- Pub. Date:
- Cambridge University Press
This book is the first attempt by a social scientist to explain the age-old predicament of Gypsies (or Roma), Eastern Europe's largest ethnic minority, and their relationship to the region's states and societies. Professor Barany comparatively examines the Gypsies' socioeconomic and political marginality and the policies toward them through seven centuries and in seven East European states. He illuminates the reasons why the Roma have consistently occupied the bottom of social, economic, and political hierarchies regardless of historical period or geographic location.
|Publisher:||Cambridge University Press|
|Edition description:||New Edition|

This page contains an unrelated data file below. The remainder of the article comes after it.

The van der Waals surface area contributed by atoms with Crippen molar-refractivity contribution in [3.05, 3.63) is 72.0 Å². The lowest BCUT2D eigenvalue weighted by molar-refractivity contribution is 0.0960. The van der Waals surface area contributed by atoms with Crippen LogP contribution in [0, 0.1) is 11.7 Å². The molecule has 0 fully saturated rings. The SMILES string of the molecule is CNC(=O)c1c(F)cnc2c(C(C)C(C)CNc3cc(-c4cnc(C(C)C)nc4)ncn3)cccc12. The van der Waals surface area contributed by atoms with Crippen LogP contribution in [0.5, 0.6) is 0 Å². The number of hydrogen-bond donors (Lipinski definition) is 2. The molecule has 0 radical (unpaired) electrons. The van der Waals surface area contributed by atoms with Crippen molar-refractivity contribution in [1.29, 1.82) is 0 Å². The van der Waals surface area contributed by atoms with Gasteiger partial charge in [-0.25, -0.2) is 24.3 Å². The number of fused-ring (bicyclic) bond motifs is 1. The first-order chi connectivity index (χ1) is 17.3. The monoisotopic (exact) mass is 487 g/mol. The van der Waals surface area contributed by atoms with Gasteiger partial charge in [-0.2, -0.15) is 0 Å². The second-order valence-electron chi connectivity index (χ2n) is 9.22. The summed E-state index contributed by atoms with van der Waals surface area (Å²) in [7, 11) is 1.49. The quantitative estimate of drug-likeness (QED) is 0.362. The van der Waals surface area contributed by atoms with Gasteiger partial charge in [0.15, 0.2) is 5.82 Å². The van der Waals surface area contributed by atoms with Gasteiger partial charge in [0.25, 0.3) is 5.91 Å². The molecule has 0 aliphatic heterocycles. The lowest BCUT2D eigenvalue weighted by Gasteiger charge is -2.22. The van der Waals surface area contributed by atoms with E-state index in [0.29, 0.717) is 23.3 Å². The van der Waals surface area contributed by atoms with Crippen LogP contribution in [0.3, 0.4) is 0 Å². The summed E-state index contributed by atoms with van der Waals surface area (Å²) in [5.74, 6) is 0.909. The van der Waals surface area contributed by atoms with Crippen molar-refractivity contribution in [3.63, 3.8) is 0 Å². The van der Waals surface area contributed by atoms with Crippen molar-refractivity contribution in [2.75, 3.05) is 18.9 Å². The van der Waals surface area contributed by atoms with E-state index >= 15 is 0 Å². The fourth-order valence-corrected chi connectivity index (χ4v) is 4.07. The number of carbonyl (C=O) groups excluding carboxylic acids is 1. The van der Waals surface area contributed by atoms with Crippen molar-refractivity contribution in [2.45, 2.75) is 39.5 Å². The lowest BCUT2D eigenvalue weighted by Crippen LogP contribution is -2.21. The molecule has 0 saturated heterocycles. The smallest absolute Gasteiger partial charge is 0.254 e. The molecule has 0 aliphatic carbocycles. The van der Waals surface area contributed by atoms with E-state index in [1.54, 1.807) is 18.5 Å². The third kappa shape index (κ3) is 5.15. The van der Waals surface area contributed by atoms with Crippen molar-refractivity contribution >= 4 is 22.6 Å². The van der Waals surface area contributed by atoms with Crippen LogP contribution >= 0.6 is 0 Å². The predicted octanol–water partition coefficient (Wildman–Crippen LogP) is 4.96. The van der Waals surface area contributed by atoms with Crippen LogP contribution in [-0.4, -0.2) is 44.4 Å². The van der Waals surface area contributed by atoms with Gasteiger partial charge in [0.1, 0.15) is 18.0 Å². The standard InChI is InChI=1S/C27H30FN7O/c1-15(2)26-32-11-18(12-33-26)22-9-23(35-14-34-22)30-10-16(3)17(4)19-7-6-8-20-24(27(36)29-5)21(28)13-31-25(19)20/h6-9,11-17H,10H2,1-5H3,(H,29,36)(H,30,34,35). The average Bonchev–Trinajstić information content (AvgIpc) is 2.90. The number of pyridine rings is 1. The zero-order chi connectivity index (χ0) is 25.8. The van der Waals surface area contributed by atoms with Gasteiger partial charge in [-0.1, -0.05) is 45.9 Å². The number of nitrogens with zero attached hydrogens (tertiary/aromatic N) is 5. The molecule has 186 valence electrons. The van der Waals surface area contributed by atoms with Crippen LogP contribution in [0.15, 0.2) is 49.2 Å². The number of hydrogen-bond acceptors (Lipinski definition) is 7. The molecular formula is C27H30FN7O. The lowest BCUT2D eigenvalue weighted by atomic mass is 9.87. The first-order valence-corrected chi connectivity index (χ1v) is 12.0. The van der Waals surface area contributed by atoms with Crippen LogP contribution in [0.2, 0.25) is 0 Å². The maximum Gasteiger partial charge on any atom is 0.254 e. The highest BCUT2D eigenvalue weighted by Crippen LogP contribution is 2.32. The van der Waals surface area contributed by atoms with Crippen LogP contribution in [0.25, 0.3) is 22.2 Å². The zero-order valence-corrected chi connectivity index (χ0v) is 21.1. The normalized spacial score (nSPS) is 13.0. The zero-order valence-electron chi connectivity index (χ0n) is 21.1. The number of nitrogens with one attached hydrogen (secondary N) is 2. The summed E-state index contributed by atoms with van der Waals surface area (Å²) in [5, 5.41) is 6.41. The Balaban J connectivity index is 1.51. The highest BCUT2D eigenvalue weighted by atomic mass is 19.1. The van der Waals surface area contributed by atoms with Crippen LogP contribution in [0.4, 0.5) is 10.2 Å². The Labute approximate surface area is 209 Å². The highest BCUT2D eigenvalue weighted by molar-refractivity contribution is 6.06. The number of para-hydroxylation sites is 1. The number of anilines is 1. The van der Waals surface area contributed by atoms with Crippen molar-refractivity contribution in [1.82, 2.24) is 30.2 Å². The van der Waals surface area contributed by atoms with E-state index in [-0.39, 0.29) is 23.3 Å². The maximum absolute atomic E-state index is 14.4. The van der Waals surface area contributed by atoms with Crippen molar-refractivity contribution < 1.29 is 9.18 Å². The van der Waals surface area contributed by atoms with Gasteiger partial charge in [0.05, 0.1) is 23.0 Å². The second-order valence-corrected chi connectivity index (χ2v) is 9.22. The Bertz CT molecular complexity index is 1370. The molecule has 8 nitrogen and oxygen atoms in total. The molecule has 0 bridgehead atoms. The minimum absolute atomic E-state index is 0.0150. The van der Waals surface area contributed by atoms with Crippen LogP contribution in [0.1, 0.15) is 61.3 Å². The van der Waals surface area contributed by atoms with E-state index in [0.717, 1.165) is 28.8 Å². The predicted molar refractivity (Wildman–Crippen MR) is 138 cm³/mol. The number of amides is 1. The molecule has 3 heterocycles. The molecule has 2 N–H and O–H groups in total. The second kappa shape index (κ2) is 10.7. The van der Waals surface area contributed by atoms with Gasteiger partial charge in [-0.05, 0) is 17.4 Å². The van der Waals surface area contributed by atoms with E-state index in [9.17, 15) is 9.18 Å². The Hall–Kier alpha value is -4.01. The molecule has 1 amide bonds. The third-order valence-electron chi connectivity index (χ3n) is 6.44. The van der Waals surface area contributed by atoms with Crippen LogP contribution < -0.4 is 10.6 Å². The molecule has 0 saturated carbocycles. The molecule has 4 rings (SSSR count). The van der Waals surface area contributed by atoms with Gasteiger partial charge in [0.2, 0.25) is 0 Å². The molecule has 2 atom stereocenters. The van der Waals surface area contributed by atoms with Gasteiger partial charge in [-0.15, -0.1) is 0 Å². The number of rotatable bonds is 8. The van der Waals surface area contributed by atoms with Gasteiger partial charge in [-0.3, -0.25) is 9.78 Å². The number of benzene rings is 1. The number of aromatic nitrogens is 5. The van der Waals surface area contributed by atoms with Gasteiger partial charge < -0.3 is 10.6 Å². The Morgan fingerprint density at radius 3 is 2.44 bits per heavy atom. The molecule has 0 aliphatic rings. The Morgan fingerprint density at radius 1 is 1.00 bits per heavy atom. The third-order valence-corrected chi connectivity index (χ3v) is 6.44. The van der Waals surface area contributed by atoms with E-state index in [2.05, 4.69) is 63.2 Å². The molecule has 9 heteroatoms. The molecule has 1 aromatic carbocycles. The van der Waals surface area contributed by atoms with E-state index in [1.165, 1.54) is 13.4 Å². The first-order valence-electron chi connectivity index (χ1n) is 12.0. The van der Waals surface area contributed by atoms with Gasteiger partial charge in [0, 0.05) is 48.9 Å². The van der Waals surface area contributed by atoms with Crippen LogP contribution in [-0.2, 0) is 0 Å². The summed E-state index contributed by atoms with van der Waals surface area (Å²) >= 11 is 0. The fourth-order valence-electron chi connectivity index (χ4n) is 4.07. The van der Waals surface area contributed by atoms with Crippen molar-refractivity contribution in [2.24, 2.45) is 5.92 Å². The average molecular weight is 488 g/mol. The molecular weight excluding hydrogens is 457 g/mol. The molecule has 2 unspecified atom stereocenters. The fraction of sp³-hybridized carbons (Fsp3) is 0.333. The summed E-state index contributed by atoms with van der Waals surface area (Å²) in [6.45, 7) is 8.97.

|Product dimensions:||5.98(w) x 8.98(h) x 0.94(d)|
Table of Contents
Acknowledgments; Introduction; Part I. The Analytical Framework: 1. Regimes, states, and minorities; 2. Marginality and ethnic mobilization; Part II. Non-Democratic Systems and Gypsy Marginality: 3. The gypsies in imperial and authoritarian states; 4. The Roma under state-socialism; Part III. The Gypsies in Emerging Democracies: 5. The socioeconomic impact of regime change: gypsy marginality in the 1990s; 6. Romani mobilization; 7. The international dimension: migration and institutions; 8. State institutions and policies toward the gypsies; 9. Romani marginality revisited; Conclusion.